If anybody's interested why there's aliasing it's important to know how CSS transforms work. If you transform, the browser lifts the transformed rectangle into its own layer and renders its content to a texture. Then, later, it is composited with the page by blitting that texture with whatever transformation was applied.
So CSS transforms are an application of texturing. And in texturing what you do to avoid aliasing is mipmapping (you might also throw anisotropic filtering on top). However as the texture holding the rect the browser rendered isn't square power of two, some devices do not support mipmapping it. It is also quite slow to generate the mipmap for a texture every frame.
So with CSS transforms not being able to utilize mipmapping --> aliasing.
Now, in particular mipmapping text (that's supposed to be sharp) isn't even the best idea. It just gets blurry and looks unappealing (although that's better with anisotropic filtering, but then, anisotropic filtering is also expensive and not every device/GPU supports it).
Running on a retina MBP, both Safari and Chrome render the text pin-sharp with no noticeable aliasing.
Check the farthest text. It's even worse in motion because the aliasing changes discretely.
Thanks in advance.
If you'd be doing WebGL you can do some things like using square power of two textures and enabling mipmapping and if available anisotropic filtering.
You can also do things like using signed distance field fonts or draw fonts by rasterizing (in the fragment shader) the bezier curves, which can be made to nicely anti-alias (using standard derivatives).
There's no flag to control aliasing migitating strategies for CSS in the spec, nor is there any discussion about it as far as I know.
So, ideally, browsers would be doing this themselves, after applying the transform to any non-text in the texture, and then compositing with the combined texture?
Same for the logo. The scale transform should never exceed 1.0.
In any other context, you could safely pull off not preloading. But this example is just too ingrained into people's minds.
Do you know any better ways to preload it?
Logo appears and fades out then nothing but music and blackness.
The code's also on GitHub . It uses HTML5, CSS3, and Box2dJS.
Thanks for sharing!
PS: telnet towel.blinkenlights.nl
The scrolling itself is just a CSS "transform: perspective(300px) rotateX(25deg)".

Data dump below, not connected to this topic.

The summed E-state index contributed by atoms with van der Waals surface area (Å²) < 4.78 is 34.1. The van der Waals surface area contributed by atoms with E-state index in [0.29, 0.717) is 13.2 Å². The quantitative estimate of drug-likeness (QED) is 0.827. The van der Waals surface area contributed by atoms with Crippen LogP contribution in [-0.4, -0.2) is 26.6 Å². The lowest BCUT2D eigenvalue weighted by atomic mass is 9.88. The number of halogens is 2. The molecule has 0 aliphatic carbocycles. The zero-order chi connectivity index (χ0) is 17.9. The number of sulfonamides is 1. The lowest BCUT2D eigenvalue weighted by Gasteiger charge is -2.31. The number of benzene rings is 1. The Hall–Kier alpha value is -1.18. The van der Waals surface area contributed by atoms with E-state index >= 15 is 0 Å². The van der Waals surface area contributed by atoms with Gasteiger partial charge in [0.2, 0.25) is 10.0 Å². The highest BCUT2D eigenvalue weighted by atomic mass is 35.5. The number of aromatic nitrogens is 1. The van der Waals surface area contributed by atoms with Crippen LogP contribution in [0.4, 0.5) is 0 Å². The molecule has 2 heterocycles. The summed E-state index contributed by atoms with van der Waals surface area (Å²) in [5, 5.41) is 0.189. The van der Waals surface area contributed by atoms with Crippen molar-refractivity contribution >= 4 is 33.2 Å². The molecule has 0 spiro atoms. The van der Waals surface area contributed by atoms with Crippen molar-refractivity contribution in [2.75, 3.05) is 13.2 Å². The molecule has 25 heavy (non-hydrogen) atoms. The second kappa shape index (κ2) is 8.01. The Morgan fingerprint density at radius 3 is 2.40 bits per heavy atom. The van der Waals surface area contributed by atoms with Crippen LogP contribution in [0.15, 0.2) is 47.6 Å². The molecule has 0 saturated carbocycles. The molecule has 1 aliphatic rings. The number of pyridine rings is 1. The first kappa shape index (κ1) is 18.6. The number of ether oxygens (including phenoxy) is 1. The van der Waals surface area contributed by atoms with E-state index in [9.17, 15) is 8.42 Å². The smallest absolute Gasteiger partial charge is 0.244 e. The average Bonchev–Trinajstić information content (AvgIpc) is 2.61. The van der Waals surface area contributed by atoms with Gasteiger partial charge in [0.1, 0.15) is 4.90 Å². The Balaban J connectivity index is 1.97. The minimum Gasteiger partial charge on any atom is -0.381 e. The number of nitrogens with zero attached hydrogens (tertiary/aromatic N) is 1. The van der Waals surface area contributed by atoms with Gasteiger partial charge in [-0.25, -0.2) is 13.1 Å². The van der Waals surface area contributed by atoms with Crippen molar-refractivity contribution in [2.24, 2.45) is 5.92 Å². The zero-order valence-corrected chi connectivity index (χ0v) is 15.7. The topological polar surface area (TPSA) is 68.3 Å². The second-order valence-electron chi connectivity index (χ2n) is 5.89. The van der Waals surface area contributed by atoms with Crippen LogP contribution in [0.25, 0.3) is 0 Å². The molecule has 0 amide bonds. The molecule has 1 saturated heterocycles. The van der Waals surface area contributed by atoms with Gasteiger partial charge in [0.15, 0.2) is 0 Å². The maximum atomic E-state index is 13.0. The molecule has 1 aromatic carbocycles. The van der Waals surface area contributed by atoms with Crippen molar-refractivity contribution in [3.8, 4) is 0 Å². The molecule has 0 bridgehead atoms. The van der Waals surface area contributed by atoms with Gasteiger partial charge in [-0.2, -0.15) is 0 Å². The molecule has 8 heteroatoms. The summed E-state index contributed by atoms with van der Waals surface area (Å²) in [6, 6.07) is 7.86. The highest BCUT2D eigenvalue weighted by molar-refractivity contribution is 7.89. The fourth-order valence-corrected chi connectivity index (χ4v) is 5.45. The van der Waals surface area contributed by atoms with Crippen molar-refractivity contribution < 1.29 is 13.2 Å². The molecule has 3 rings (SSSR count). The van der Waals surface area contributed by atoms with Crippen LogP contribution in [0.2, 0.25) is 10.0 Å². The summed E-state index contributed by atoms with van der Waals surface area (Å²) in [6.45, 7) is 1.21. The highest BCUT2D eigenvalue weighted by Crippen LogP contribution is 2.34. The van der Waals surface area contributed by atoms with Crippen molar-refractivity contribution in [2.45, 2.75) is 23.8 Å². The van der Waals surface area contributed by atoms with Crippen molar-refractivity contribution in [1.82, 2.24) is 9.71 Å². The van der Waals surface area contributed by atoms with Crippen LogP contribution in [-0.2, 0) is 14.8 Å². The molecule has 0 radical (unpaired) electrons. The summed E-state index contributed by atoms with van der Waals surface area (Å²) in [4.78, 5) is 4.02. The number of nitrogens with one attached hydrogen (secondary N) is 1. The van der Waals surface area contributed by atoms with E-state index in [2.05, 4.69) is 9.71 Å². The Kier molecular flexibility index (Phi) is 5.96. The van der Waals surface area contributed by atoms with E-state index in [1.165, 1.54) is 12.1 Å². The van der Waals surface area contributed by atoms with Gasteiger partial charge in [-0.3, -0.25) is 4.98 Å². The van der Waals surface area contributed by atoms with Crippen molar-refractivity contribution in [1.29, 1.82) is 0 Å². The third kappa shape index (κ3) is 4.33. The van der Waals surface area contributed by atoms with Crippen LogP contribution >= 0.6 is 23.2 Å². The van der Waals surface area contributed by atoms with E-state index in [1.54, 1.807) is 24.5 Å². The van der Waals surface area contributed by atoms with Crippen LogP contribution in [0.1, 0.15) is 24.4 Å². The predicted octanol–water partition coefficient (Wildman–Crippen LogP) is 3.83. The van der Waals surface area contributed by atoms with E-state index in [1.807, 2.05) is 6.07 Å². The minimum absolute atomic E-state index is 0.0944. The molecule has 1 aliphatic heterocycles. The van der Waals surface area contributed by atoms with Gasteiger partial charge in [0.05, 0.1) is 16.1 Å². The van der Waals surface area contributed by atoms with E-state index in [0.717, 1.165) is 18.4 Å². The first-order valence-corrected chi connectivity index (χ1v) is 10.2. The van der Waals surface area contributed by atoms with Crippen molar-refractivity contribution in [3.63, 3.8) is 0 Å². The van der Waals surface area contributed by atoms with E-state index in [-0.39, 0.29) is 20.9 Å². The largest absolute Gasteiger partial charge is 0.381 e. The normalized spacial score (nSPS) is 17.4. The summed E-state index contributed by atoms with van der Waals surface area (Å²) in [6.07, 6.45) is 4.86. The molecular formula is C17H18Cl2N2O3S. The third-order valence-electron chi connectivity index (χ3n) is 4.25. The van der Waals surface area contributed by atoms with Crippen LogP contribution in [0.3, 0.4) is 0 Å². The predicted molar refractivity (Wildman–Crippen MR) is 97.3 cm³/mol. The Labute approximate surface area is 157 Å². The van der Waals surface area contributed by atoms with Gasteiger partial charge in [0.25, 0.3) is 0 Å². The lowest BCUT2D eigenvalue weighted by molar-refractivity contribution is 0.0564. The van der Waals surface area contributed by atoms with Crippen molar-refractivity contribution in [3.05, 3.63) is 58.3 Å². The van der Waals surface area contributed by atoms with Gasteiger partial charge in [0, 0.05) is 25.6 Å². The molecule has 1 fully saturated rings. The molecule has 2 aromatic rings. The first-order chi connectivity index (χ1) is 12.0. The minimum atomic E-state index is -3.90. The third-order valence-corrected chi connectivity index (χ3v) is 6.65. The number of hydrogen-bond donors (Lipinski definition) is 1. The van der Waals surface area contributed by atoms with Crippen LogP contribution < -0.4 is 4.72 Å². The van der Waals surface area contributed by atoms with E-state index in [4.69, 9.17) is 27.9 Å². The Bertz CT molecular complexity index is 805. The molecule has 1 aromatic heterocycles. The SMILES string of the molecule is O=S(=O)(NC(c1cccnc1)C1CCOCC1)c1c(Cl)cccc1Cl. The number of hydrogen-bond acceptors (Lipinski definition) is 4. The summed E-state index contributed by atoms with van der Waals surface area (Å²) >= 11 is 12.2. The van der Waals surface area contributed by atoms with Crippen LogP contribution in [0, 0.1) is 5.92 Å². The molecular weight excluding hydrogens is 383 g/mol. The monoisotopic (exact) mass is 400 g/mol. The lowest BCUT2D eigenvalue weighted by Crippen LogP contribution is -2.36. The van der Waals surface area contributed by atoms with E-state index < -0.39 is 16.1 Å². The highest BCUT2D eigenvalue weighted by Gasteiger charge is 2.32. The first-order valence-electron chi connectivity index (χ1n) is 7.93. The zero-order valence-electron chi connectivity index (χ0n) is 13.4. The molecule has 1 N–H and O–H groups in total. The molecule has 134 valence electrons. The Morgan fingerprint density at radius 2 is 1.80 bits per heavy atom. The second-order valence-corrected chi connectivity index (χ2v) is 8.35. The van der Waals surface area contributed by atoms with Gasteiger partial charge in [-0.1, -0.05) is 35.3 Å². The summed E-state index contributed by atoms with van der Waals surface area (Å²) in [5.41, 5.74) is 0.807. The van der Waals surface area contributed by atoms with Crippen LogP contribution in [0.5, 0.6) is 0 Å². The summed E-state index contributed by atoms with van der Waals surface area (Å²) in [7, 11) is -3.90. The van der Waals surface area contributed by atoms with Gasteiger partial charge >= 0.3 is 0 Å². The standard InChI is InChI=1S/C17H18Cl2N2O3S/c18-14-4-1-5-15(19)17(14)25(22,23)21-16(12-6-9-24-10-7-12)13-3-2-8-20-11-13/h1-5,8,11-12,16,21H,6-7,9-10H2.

You can also edit the scrolled text because I added the contenteditable="true" attribute to the titles.
Once Google firmly owns the browser (like Microsoft in the 2000s) one of two things will happen. One they say to hell with the standards board and push real innovation and opportunity for developers to innovate. Two, they will sit and let it stagnate. Either way, the cycle is coming around again. Android will own the market in a big way soon. Big opportunity is on the horizon and I am getting my hopes up that there is a big shake up with "browser standards". End the monopoly of lame markup, styling, and scripting (HTML/CSS/JS) in the OS of the internet.
That's a weird opinion. The original was analog, created by several people and shoot carefully in specific conditions. This HTML version was made by a guy in his bedroom in a fraction of a time and is sharable, editable and can be viewed on many devices, including mobile, instead of just a movie theatre like the original. For me this is innovation across the board (not only in web standards, but technology overall)
Please no. That's the opposite of where we should be going. Less executable code on the client, more powerful markup.
Well, since when it comes to layout, the union of everybody's desires appears to be simply Every Possible Thing, your more powerful markup is going to end up being executable code anyhow. If you specify a Turing-complete set of needs, you're going to need a Turing-complete language to satisfy them.
You can already see this happening even in CSS, and the more they try to pretend that CSS isn't code (even though it increasingly is), the more frustrating it's going to get for everyone when you end up with a bug in your CSS, which you are not allowed to fix due to the fact that we're all pretending it's not code.
How would that bytecode be any less of a "monopoly" than ECMA Script is now?
Web standards may be "far behind" in what they can do compared to native code, but their are far, far, far ahead in terms of giving some control back to the user, whether it's in terms of enabling browser extensions, letting content be viewed without running arbitrary code, doing presentation transformations (e.g. Readability), well defined semantics for sharing content (links), etc.
Your suggestion would grant some more power to developers, at the expense of users. So thanks, but no thanks.
That sounds a lot like Asm.js  Check Emscripten too!